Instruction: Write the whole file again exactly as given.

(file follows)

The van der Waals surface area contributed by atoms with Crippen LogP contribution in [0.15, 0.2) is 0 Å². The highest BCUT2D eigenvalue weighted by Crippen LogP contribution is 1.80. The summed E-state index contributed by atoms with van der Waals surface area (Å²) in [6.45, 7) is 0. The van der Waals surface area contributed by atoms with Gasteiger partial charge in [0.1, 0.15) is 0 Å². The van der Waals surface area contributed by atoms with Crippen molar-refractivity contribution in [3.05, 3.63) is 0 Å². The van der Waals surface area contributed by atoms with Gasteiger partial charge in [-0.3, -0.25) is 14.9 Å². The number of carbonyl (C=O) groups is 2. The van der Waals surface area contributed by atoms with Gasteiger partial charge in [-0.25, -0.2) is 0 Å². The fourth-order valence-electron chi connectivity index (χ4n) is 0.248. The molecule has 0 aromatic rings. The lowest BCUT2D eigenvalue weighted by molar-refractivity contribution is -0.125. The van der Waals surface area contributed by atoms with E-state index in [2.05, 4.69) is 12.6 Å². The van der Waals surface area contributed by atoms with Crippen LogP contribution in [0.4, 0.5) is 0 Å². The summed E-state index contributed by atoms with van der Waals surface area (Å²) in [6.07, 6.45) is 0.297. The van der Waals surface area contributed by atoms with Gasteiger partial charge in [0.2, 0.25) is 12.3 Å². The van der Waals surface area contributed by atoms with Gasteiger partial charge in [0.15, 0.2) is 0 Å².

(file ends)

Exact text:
The van der Waals surface area contributed by atoms with Crippen LogP contribution in [0.15, 0.2) is 0 Å². The highest BCUT2D eigenvalue weighted by Crippen LogP contribution is 1.80. The summed E-state index contributed by atoms with van der Waals surface area (Å²) in [6.45, 7) is 0. The van der Waals surface area contributed by atoms with Gasteiger partial charge in [0.1, 0.15) is 0 Å². The van der Waals surface area contributed by atoms with Crippen molar-refractivity contribution in [3.05, 3.63) is 0 Å². The van der Waals surface area contributed by atoms with Gasteiger partial charge in [-0.3, -0.25) is 14.9 Å². The number of carbonyl (C=O) groups is 2. The van der Waals surface area contributed by atoms with Gasteiger partial charge in [-0.25, -0.2) is 0 Å². The fourth-order valence-electron chi connectivity index (χ4n) is 0.248. The molecule has 0 aromatic rings. The lowest BCUT2D eigenvalue weighted by molar-refractivity contribution is -0.125. The van der Waals surface area contributed by atoms with E-state index in [2.05, 4.69) is 12.6 Å². The van der Waals surface area contributed by atoms with Crippen LogP contribution in [0.4, 0.5) is 0 Å². The summed E-state index contributed by atoms with van der Waals surface area (Å²) in [6.07, 6.45) is 0.297. The van der Waals surface area contributed by atoms with Gasteiger partial charge in [0.2, 0.25) is 12.3 Å². The van der Waals surface area contributed by atoms with Gasteiger partial charge in [0.15, 0.2) is 0 Å².